Inherited type 1 antithrombin (AT) III deficiency is characterized by a decrease of immunoreactive and functional protein levels to about 50%. The disorder is associated with a significantly increased risk of thromboembolism. We have investigated the molecular basis of type 1 AT deficiency in a Belgian family. The diagnosis of the disease was primarily made in a newborn girl with unusually severe thrombotic complications. Using the polymerase chain reaction and single-strand conformation polymorphism analysis, followed by direct sequencing of AT gene fragments, we identified a novel point mutation in exon 6. We detected a G to C substitution in the first position of codon 424 leading to a glycine to arginine substitution. The modification at this highly conserved position in the serine protease inhibitor gene family probably leads to an unstable mutant-gene product. The mutation creates a unique restriction site for the enzyme Hha I in exon 6. This change permitted a rapid and accurate screening of the kindred with identification of the molecular defect in five other family members.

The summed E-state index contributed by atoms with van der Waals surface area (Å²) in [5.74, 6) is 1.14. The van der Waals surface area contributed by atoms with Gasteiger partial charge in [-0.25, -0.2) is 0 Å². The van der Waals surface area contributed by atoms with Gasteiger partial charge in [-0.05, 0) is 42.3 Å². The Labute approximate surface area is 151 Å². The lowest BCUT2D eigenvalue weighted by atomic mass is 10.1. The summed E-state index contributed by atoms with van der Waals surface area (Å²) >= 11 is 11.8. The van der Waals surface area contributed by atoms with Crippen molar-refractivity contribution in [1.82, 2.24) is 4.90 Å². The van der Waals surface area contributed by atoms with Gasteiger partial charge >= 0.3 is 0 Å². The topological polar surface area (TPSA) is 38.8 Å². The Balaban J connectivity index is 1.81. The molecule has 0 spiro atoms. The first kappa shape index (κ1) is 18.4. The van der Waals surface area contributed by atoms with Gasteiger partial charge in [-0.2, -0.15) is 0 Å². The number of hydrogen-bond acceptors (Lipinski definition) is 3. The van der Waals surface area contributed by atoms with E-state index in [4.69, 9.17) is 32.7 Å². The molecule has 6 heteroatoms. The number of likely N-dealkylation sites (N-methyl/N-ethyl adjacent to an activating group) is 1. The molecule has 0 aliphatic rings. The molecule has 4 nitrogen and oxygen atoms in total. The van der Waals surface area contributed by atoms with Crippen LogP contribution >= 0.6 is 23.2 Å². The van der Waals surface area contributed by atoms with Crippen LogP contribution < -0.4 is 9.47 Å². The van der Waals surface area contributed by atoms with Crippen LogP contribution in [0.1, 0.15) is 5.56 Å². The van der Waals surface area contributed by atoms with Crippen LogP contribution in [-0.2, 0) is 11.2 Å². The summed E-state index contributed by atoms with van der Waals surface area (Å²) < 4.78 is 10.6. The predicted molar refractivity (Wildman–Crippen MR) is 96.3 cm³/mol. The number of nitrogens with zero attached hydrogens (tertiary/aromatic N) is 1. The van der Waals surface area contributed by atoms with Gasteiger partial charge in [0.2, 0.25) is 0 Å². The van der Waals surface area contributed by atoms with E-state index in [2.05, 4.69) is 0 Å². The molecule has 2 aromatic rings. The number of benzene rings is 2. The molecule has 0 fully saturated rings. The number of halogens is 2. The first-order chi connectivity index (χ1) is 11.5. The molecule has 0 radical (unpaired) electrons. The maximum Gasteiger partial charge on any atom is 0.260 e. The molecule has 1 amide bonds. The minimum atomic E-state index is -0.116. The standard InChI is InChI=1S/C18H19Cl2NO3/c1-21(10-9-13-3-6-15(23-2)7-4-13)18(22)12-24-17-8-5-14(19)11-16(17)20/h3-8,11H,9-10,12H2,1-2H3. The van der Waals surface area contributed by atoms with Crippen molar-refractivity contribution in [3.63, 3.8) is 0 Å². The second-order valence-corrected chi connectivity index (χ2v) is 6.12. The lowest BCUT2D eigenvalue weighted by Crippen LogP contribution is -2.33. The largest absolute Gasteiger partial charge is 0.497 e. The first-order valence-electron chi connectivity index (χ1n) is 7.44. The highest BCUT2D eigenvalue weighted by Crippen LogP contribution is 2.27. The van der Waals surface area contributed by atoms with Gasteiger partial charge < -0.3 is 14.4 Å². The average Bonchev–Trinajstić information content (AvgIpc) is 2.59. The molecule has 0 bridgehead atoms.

Antithrombin-Gly 424 Arg: a novel point mutation responsible for type 1 antithrombin deficiency and neonatal thrombosis
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K Jochmans, W Lissens, R Vervoort, S Peeters, M De Waele, I Liebaers; Antithrombin-Gly 424 Arg: a novel point mutation responsible for type 1 antithrombin deficiency and neonatal thrombosis. Blood 1994; 83 (1): 146–151. doi: https://doi.org/10.1182/blood.V83.1.146.bloodjournal831146
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